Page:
Apparently others have had the same complaints about the Concours' somewhat quirky steering characteristics with the stock tires as we did during our '08 comparison test (we found that after initial turn-in, the Concours required an inordinate amount of steering input to hold a lean angle), because the new '10 Concours 14 comes equipped with new versions of the OEM-spec Bridgestone BT-021U rubber front and rear. According to Kawasaki, the front tire has "thicker rubber" in order to provide "sharper handling and longer tire life."
Another customer request was for a "spare" KIPASS key fob. It seems that while most owners liked the KIPASS keyless ignition system (like some luxury automobiles, a coded transmitter in the key fob communicates with the bike's ECU when in range, allowing the bike to be started without a key), they wanted a spare key fob that could be hidden on the bike somewhere for emergencies, while still preventing startup. The new spare key fob is about half the size of the regular unit, and only has a working range of about four inches, so it can be hidden somewhere on the motorcycle without allowing the engine to be started.
Does It All Work?
Rearview mirrors have been...
Rearview mirrors have been repositioned 40mm higher for better rearward vision and additional wind protection for the rider's hands. The saddlebags still intrude upon the rear view, but not as bad as before.
Our day's ride took us up into the San Jacinto mountain range above Palm Springs, so we got ample opportunity to check out the new Concours' handling traits with the revised Bridgestone rubber. Thankfully, the weird steering habits of the old BT-021 tires are gone; you no longer need to keep steering input into the handlebar to maintain a lean angle in turns, and the steering is nice and neutral at all lean angles. Kawasaki reps also stated that these improved steering characteristics should be maintained for the life of the tire, due to the thicker rubber-although we think a revised profile is also in the mix. While the steering is far more neutral at all lean angles and steering response is slightly quicker once into the turn, the initial turn-in requires a tad more effort than the previous model, which would equate to a change in tire profile.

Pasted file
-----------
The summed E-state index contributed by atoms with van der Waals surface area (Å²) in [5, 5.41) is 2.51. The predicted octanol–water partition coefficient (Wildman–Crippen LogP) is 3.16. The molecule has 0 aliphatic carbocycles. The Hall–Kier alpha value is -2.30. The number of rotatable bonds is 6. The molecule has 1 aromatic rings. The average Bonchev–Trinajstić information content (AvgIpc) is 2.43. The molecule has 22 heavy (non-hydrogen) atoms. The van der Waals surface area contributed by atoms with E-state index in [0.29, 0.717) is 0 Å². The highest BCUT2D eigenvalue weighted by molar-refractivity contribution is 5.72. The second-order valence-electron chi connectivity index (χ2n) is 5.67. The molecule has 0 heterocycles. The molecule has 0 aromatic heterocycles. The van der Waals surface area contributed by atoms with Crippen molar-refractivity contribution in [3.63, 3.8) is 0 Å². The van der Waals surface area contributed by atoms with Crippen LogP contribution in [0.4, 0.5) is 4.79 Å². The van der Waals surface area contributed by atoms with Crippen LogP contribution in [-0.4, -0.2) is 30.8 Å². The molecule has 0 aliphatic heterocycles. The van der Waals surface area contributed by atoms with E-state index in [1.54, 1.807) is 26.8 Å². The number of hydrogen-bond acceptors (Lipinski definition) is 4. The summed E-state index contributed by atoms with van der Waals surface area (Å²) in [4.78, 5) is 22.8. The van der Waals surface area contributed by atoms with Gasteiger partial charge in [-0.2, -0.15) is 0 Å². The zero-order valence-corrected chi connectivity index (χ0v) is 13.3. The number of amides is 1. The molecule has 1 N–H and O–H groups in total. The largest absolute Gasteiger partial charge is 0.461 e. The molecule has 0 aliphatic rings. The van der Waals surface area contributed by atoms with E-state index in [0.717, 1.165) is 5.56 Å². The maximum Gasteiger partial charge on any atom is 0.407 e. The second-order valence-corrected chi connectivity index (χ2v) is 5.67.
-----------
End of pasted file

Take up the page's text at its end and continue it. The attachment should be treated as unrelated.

The day's ride also included doing multiple repeat passes in corners for photography, and the constant U-turns and idling put the redesigned bodywork's engine heat management to the test. The verdict? Ambient temps in many areas were in the low 80s, yet we never felt any waves of heat rising up from the engine bay, even when sitting idle for extended periods. Our riding gear consisted of vented summer apparel, so we would've noticed even the slightest heat emanation, yet our torso, legs, and feet remained comfortable throughout the day.
The new windscreen on the...
The new windscreen on the '10 Connie is 1.75 inches taller and substantially wider than the previous unit, providing better protection while still offering excellent aerodynamics with minimal helmet buffeting from trailing turbulence.
While the previous adjustable windshield was one of the better aerodynamic setups in our opinion, the taller and wider adjustable windshield provides noticeably better aerodynamics in nearly all positions, with no buffeting of the helmet or turbulence reaching your shoulders. We say "nearly" because in its lowest position, the taller windshield tends to direct airflow at the rider's helmet instead of the chest area as with the previous shorter unit. We also weren't fans of the new "preset position" setup that retracts the windshield upon shutdown and then raises it to one of four selectable positions when the bike is started. We liked the fact unlike most other adjustable windshields, the previous Concours setup remained in your favorite position after shutdown; having to constantly reposition the windshield was annoying in our opinion (interestingly, this wasn't a customer-requested item).